Later, I found some family from Father’s side in Moscow, two aunts [Mania and Ania] and an uncle [Natan Pinski]. But they’re dead now. However, Aron, Uncle Filip’s son, lived in Minsk, in Belarus. He changed his name to Arkadij after the war; he went to law school and was sent off to Minsk to the army. After he retired, because he was born in 1922, he also worked as a legal advisor. There is a niece in Canada, a daughter of that cousin; I also had some distant cousins in Israel. I don’t know if that cousin [Arkadij’s daughter] is still alive, she became a bit strange after her husband died.
And one of those Bortners, I’ve talked about him as well, also survived [the one who changed his name to Tagori]. His son from his first marriage, Maciek, also got married to a Polish woman and lives in Paris. Lech Walesa  was the godfather of his child. Maciek’s mother, Zofia, remarried. Her second husband was a man who was active in Solidarnosc  and personally knew Lech Walesa. Ms. Funny stories, aren’t they? And my closest cousin lives in Lodz, but she married a Pole, like all of us did, and her family is completely Polish. Her son even got married in a church… that’s the end, as they put it, that’s complete assimilation, quite simply.
I had an exceptional husband, Teodor, who was completely free from any kind of nationalism. In 1968 [Anti-Zionist campaign in Poland]  he suggested to me – let’s leave. I told him, ‘No, my place is here.’ And in 1968, in the office, in the company where I was working, in international commerce, one of the men had just returned from the Far East when the Israeli war [Six-Day-War]  was going on and he talked about what was happening there. They threw him out of the party [Polish United Workers’ Party] and they told me, ‘You have to repeat what he said.’ I really didn’t remember and, even if I did, I wouldn’t have said it.
I hate informers, although I understand that sometimes you need to use them, but not in this case. I voted against his expulsion from the party. So I was reprimanded. It was only a reprimand, because I had been a partisan and the chief of my district was Korczynski, so they were scared to do anything more. But they later asked me in the district party headquarters if I felt I had been harmed. So I just told them one thing, ‘You know what, I worked in the ministry of security, I understand they have to use informers there, but you in the party structures?’ That really is what I told them. So I didn’t leave and wasn’t planning on leaving. Just like that.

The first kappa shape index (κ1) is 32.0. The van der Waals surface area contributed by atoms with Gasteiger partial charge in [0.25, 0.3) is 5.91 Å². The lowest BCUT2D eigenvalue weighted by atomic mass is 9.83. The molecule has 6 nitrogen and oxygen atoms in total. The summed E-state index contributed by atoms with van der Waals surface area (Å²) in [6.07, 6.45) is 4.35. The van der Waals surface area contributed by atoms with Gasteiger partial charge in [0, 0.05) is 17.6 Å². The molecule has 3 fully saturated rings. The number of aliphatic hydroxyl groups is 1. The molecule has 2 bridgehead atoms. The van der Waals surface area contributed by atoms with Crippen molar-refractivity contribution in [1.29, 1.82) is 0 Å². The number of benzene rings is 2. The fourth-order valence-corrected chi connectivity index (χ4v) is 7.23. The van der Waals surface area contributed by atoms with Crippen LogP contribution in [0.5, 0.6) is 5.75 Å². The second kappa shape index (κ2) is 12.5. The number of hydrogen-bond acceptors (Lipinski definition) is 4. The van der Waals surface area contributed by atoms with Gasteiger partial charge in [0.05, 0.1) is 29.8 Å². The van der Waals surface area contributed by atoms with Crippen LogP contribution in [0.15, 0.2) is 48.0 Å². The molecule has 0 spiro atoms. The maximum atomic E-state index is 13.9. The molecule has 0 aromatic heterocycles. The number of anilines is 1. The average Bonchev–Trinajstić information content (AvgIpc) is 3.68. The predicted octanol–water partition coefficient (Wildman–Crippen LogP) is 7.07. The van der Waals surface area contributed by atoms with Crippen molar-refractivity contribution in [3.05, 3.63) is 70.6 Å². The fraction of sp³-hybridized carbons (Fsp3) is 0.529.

I would like to say a few words about my second husband. My husband, Teodor Duda, was from a village called Czesniki [250 km south east of Warsaw] near Zamosc, from a large family of the Eastern Orthodox faith. He was born in 1914, on 25th November. He himself couldn’t say if he was Polish or Ukrainian. Because there was no [national] consciousness in the countryside yet. He studied, he attended elementary school. They were very poor, because 2 hectares of land for eleven people is not much. There was one pair of shoes for several boys, so they would take turns going to school. The oldest brother, Mieczyslaw, who served in the Polish Army, married rich and he helped my husband very much, so that he could study. Mieczyslaw lived in Komorow, a village near Zamosc.
When he was 17, Teodor got involved with the Communist Union of Polish Youth , he was sentenced to three years in jail. And he spent those three years in jail. When he came back, he was, as it was said – a professional communist activist. He was sent to prison again, this time for eight years and he got out during the war, in 1939. He went to the Soviet Union and he happily approached the border patrol, telling them that he, a communist, was going to his, how would you put it, spiritual homeland. So they sent him to a labor camp for three years. He was somewhere up in the Ural, then they settled him in Kazakhstan, he found his way to the army from there, but not to Anders, to Berling [cf. The 1st Kosciuszko Infantry Division] .
So this is how we met in the Polish partisan headquarters, I had been in the Soviet partisan forces, I was staff officer of the Grunwald brigade, which was supposed to cross the River Bug. And this is how the two of us got together. After the war, he was an officer, a senior officer of the ministry of defense. We got married officially in 1946. What do I think of him? I have to say that when I look at the people around us, I think – God, if there were only more idealistic people like him, then all changes would happen differently. Apart from his ideology, he was a very decent man, very kind and that was probably the greatest luck I had in life. We spent 42 years together.